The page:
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Title: Characterisation of drug loaded insoluble polymeric matrices prepared by hot melt extrusion technology for drug delivery applications
Author: Caldwell, Deborah Leigh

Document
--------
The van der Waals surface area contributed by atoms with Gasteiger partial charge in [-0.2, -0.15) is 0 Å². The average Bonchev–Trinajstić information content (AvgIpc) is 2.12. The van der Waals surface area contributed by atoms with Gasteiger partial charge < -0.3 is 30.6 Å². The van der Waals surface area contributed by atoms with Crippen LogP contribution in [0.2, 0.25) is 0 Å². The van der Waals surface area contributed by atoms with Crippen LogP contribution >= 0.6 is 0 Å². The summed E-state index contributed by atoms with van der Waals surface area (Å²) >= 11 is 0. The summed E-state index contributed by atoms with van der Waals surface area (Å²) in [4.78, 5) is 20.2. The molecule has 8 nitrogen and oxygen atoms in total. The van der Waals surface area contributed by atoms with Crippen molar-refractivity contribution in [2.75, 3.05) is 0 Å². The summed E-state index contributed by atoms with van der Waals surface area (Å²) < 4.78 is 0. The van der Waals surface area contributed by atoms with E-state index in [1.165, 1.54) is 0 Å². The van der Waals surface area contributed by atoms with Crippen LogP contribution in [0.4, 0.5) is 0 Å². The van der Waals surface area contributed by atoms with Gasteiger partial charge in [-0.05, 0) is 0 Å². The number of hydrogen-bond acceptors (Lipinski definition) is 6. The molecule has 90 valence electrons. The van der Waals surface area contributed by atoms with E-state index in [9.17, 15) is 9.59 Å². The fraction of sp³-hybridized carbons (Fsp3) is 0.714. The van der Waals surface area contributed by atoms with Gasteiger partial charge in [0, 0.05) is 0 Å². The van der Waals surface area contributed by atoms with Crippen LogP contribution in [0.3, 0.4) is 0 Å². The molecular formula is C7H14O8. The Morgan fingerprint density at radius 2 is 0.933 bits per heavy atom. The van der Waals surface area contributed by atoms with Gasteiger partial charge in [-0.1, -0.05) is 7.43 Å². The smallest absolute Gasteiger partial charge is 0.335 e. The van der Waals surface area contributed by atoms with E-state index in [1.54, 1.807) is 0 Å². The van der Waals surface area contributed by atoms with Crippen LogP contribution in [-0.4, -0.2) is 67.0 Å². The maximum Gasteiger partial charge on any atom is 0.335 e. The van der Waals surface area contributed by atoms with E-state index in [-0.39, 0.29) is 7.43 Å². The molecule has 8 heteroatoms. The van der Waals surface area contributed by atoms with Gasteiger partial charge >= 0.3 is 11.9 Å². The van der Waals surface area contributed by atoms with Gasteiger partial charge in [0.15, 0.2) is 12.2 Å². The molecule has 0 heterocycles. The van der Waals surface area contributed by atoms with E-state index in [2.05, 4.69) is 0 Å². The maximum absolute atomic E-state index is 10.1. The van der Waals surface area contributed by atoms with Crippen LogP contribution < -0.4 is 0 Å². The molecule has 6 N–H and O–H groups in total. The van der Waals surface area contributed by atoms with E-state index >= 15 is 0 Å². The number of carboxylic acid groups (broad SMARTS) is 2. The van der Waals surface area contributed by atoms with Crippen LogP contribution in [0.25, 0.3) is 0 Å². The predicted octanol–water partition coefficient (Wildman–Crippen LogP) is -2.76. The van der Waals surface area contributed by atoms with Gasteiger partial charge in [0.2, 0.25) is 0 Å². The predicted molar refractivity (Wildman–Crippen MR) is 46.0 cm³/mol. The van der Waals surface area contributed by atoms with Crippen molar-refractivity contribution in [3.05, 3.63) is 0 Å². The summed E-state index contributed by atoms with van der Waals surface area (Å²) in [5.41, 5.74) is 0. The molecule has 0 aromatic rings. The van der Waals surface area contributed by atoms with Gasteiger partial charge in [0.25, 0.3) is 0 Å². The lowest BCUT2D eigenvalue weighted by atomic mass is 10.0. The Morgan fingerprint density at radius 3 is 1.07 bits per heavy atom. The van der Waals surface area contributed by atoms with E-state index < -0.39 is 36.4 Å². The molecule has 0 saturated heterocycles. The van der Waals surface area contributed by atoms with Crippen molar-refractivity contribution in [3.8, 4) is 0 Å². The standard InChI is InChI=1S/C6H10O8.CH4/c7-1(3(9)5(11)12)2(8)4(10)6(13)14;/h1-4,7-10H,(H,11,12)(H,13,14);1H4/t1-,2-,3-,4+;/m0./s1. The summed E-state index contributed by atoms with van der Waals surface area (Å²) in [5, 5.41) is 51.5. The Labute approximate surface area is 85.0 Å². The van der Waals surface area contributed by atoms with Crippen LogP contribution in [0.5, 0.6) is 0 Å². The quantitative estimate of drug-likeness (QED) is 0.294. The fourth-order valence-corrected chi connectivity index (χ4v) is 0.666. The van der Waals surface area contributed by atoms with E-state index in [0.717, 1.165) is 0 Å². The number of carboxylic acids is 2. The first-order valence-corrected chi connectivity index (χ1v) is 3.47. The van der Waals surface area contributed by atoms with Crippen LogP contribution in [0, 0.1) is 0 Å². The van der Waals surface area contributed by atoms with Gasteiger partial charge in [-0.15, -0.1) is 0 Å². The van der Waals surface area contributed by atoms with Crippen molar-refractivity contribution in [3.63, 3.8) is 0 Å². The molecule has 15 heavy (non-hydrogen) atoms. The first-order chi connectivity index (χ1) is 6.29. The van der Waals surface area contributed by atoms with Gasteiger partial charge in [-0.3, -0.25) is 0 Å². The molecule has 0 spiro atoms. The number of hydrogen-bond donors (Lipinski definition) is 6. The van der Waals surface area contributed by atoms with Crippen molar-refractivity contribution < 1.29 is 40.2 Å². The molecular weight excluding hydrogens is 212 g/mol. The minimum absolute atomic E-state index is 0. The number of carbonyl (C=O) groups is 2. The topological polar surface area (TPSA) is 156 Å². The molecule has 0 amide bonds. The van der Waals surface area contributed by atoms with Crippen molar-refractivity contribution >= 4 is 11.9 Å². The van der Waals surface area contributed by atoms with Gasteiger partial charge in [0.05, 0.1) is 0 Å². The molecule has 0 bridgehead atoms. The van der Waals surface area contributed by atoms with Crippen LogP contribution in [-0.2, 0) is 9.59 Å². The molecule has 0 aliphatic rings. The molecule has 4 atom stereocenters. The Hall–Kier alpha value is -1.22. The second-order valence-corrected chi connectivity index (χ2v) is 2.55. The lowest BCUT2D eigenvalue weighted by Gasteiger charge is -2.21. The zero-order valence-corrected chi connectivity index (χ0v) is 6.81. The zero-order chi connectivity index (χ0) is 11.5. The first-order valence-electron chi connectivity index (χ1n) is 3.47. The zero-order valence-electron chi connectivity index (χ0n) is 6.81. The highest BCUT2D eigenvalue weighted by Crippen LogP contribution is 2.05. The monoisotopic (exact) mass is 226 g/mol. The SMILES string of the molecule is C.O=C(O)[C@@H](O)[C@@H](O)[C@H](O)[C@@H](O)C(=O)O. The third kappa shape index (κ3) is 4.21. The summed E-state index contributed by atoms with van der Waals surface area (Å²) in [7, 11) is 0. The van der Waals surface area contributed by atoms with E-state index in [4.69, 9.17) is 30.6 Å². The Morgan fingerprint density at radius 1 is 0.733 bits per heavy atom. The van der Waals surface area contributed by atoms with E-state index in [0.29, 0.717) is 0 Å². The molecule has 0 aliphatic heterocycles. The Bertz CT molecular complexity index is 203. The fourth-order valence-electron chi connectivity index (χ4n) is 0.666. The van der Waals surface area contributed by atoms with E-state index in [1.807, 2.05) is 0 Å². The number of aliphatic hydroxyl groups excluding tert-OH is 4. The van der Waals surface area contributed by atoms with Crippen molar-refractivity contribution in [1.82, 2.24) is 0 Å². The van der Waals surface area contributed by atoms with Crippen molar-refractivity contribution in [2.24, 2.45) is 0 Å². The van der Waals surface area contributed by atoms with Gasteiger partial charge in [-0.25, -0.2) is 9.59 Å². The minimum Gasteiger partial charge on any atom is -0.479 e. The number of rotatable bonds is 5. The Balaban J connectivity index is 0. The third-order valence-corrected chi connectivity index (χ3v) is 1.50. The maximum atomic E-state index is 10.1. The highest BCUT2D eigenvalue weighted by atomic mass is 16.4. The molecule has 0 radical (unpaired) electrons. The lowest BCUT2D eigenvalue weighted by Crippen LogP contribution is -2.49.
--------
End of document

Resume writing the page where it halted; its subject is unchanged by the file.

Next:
ISNI:       0000 0004 2742 1980
Awarding Body: Queen's University Belfast
Current Institution: Queen's University Belfast
Date of Award: 2012